Writing a book is hard. I started one in 2009, and finished it five years later. Getting a book published is very hard. My first one was published last year, and it was very exciting. Selling published books is really, really hard. Every day I have to fight the fear that I’m a failure as an author because we haven’t sold out our first printing in a year. Every time I open the trunk of my car, I see a box of unsold books, taunting me. There are reasons not to lose hope, I remind myself. My publisher forwarded me a newsletter from Bibliocrunch that mentioned industry averages, so I could see that my first year sales are almost exactly what the average author can expect. I remind myself all the time that the people who have read my book, though fewer in number than I’d like, have loved it. And they want more.
That brings us to now, when I’m learning that maybe the hardest thing of all is writing the next book. It should come more easily, one might think. And in a way, I suppose that’s true. This one is taking me less than five years to write, so there’s that. But I hoped to be finished with it by the end of this month, and that isn’t happening. I worry constantly that it will take too long to finish and my readers will have forgotten me. I worry that I will put months of work into writing it only to find that it has no narrative arc, no compelling characters, no reason for anyone to pick it up. I worry that I’m wrong about what people liked in the first book, and that they will hate the next one. I worry that a “sophomore slump” will be all it takes to kill my authorial dreams and I’ll never publish another thing. I worry about a lot of things.
On the bad days, I let the worry paralyze me, and I don’t get a thing written. On the good days, I still worry about everything, but I write anyway. As I type this, I notice my ragged fingernails, bitten almost to the quick in some of my most worried moments. Not long ago, I was looking at some of the books I saved from childhood, and on the back of one I read the short bio of E.B. White.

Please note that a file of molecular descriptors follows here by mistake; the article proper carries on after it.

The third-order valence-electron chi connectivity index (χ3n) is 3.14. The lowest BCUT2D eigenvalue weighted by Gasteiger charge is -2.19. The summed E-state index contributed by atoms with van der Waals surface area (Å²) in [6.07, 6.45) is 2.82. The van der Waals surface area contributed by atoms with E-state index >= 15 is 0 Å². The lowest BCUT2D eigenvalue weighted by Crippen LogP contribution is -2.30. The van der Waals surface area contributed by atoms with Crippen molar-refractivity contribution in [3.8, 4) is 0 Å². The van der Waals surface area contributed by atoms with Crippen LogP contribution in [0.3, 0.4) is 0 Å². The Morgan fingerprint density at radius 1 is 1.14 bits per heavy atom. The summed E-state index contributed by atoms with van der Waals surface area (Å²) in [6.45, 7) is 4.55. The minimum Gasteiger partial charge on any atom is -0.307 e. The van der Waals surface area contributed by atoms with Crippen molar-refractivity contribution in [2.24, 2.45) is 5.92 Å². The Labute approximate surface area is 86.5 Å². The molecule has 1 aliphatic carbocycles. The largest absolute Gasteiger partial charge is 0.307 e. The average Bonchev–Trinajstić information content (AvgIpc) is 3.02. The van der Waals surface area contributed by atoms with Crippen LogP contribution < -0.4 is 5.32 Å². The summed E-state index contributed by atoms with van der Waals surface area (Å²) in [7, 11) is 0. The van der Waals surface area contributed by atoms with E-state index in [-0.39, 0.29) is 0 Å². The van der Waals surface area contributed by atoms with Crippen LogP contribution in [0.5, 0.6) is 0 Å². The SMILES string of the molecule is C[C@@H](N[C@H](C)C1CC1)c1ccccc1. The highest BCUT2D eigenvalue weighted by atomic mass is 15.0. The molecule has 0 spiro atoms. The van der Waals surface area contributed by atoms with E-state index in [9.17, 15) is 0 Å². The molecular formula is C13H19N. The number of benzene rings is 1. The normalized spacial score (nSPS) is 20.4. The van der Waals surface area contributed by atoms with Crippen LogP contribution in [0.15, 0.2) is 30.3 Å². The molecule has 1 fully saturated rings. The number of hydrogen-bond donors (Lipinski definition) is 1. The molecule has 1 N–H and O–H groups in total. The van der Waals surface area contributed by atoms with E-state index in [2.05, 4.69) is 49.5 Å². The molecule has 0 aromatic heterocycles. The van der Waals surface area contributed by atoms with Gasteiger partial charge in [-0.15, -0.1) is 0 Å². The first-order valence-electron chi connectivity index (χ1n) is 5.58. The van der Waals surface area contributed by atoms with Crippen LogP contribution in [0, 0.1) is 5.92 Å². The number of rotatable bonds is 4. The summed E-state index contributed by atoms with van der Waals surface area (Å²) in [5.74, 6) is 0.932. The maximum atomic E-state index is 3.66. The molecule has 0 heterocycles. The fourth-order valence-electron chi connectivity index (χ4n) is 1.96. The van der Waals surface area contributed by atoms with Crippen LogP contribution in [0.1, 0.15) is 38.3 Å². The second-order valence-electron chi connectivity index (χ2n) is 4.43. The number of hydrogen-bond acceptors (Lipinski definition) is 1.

Mr. White finds writing difficult and bad for one’s health, but he keeps at it even so. He would like, more than anything, to be a poet. The poets, he thinks, are the great ones. He began Stuart Little in the hopes of amusing a six-year-old niece of his, but before he finished it she had grown up and was reading Hemingway.
If one of my childhood writing heroes found the writing hard and worrisome, compared himself to other writers and wished he were more like them, and took years to finish what he started, at least I’m in good company. So I sit down at my keyboard with my jagged fingernails and calming herbal tea and tell myself I just have to write something. I don’t have to finish it today, and it doesn’t have to be great. At least for today, Stacy N. Sergent finds writing difficult and bad for one’s health, but she keeps at it even so.
One thought on “Confessions of a Frustrated Author”
Here’s an alternate way to frame book selling: When I sell one single copy, I’m in awe of the fact that someone actually committed to buying it. Was it the next-door neighbor, or someone 4 thousand miles away? Were they sad about something when they bought it, or angry, or just intellectually curious? How did they find out about it? What is their own life story? And another thing: if I sell 10 copies that have a great impact on those people, versus 30 copies with little impact, then the former has a higher spiritual value.
As for anxiety attached to writing, no doubt it is there at least sometimes. But I try to remember I want my writing to be a spiritual act, at least for myself. A given piece will connect, if it connects at all, with some people and not with others. If I get a second book out, I will not be offended if the first one resonates and not the second, or vice versa. All best to you in your writing journey.